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Shiloh Christian Children’s Ranch

Frequently Asked Questions

  • We understand that the decision to seek outside support for a child is extremely difficult. We also understand that the placement process can seem particularly overwhelming when you’re already dealing with so much. We are here to help.

           What is Shiloh?

  • Independent Christian-based ministry, designed to help children and youth.
  • Located in Clarence, MO.
  • Six traditional full-time homes and two relief (respite) homes with Christian Homeparents.
  • Traditional family setting: Husband and wife practicing Biblical teaching and discipline.
  • Up to 10 children per home.
  • Picturesque rural ranch-style setting.

How Can Shiloh Help?

  • Provide a safe, Christian home for children who are capable of functioning in a traditional family setting.
  • Provide contract counseling on a weekly or bi-monthly basis, as determined by the Homeparents and Counselors.
  • Administer medication and therapeutic techniques to assist the child in overcoming their struggles.
  • Promote Christian beliefs through daily devotions and regular church and youth group attendance.
  • Establish healthy, functional relationships based on Christlike examples.
  • While we do work with many attachment issues, we are not attachment specialists, and some more extreme attachment issues may be beyond what Shiloh is equipped to handle.

           Who Can Come to Shiloh?

  • Children birth to 15 (children may remain here until they turn 18 or graduate).
  • Children who have experienced abuse and/or neglect.
  • Children with behavioral issues that do not prevent them from functioning in a typical family setting.
  • Children who are at risk: homeless, parents or extended family are unable to adequately care for them.
  • Children desiring to make a positive change in their life.

           What Does It Cost to Send a Child to Shiloh?

  • There is no fee to send a child to Shiloh Christian Children’s Ranch.
  • Funded entirely by churches and private donors.
  • Donations are greatly appreciated but cannot be processed as charitable donations when given by a child’s parent or guardian.

           How Long Will My Child Stay at Shiloh? 

  • Until the child has made marked improvement in their problem areas.
  • Until such a time as the Homeparents and parents agree the child is ready to return home.
  • Some children stay at Shiloh permanently.

           Is There a Waiting List at Shiloh?

  • No. Children’s needs and Homeparent strengths are carefully “matched” to ensure the best potential placement outcome.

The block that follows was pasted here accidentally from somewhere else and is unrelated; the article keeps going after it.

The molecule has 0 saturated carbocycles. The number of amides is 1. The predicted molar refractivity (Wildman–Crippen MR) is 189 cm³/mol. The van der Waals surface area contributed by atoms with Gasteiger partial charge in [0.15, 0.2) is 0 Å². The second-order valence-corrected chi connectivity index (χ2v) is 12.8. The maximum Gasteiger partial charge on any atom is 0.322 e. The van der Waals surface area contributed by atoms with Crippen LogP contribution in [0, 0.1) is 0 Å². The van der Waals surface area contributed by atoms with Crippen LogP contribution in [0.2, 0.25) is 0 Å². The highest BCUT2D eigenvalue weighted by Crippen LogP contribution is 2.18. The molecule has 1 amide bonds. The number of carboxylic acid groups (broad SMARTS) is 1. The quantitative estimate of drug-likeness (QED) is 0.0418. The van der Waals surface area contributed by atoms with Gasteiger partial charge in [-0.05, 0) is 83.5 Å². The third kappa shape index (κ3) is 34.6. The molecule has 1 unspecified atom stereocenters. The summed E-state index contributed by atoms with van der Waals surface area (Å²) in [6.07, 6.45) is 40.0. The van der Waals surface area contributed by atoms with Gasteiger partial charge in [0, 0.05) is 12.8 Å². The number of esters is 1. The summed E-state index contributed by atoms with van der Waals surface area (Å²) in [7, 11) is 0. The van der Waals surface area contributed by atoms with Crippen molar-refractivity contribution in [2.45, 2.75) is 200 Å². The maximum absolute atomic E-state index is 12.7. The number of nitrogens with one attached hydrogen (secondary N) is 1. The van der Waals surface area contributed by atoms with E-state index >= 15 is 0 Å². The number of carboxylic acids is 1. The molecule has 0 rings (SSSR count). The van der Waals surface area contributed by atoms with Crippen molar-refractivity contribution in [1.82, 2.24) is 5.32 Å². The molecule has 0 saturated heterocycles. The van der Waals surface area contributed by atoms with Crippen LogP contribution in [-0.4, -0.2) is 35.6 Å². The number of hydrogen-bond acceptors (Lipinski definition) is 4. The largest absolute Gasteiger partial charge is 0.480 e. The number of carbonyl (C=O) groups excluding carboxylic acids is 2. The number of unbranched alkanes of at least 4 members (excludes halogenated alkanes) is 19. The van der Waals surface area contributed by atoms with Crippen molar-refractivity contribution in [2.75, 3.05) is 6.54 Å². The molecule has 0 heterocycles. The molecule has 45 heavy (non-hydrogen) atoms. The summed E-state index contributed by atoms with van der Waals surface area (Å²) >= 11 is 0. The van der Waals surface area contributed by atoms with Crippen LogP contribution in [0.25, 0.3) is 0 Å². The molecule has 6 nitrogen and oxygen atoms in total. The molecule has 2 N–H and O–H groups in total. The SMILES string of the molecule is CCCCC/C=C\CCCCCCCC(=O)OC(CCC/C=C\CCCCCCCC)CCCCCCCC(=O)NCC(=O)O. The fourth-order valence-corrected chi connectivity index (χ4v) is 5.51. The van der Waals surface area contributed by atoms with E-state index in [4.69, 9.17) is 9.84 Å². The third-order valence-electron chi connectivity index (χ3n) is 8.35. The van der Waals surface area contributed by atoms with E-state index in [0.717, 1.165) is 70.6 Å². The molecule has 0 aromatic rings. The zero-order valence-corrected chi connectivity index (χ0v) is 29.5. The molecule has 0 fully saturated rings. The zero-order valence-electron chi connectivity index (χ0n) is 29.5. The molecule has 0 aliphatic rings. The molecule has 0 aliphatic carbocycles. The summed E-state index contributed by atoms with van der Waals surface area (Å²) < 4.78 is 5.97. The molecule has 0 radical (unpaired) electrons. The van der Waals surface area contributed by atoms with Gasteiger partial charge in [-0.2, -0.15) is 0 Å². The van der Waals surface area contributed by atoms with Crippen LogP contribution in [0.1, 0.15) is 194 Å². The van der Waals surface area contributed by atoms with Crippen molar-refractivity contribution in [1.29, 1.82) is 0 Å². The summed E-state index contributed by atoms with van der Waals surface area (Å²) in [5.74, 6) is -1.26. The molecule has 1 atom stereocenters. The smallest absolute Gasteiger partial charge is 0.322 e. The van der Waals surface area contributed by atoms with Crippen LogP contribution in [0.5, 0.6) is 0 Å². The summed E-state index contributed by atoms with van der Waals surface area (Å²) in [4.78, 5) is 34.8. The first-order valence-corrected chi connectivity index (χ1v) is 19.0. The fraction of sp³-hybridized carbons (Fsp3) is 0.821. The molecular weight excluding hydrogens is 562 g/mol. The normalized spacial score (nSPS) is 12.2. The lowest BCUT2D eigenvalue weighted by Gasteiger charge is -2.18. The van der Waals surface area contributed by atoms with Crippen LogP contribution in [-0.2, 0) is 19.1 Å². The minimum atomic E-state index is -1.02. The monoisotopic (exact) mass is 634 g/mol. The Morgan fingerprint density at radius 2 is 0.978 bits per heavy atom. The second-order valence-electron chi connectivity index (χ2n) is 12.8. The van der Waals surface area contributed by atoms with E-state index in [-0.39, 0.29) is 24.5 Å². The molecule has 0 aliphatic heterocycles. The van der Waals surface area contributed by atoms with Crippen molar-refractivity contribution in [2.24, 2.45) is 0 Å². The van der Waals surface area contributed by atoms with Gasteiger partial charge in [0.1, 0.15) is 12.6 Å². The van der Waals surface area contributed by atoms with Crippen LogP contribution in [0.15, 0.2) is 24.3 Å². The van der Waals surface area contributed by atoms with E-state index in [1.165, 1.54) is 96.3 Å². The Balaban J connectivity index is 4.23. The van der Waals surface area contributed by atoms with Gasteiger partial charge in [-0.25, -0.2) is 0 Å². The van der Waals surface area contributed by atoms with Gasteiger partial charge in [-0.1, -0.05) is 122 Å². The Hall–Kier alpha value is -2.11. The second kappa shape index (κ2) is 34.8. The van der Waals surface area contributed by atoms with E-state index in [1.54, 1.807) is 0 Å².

• We will hold your child’s completed application for up to one year while considering him/her for each suitable opening.
  • Who Has Custody of My Child?
  • Legal custody of the child remains with the person who has custody at the time of placement.
  • Shiloh does not typically assume custody of placed children.
  • If custody is shared between multiple people, all parties must consent to placement, sign placement documentation, and share allotted visitation time.

           Can Parents/Guardians Visit Their Child?

  • For the first 30 days contact is not allowed between the legal custody holder and the child. However, parents and guardians may contact the homeparents for occasional updates.
  • After the first 30 days, visits are scheduled on a monthly basis as long as the Homeparents, child, and parents agree that the visits are beneficial.
  • Visits should be arranged with Homeparents at least two weeks prior to the requested visit date.

           What Would Make Placement Unsafe for My Child?

  • The need for medication regulation, stabilization, or changes (although medication changes may be made if approved by an outside provider once the child is stabilized) that could pose a risk to the child’s physical condition.
  • Mental health crisis or actively suicidal, homicidal, or extreme self-harm behaviors.
  • The need for intensive therapeutic intervention or psychiatric care.
  • The need for lockdown care or children at risk of elopement (running away).
  • A child who suffers from a chronic health condition, communicable disease, or a condition that prevents them from
    functioning independently.
  • Children with educational disabilities beyond what would be equivalent to an IQ of 70 or below.
  • Children who present a health or safety risk to other children.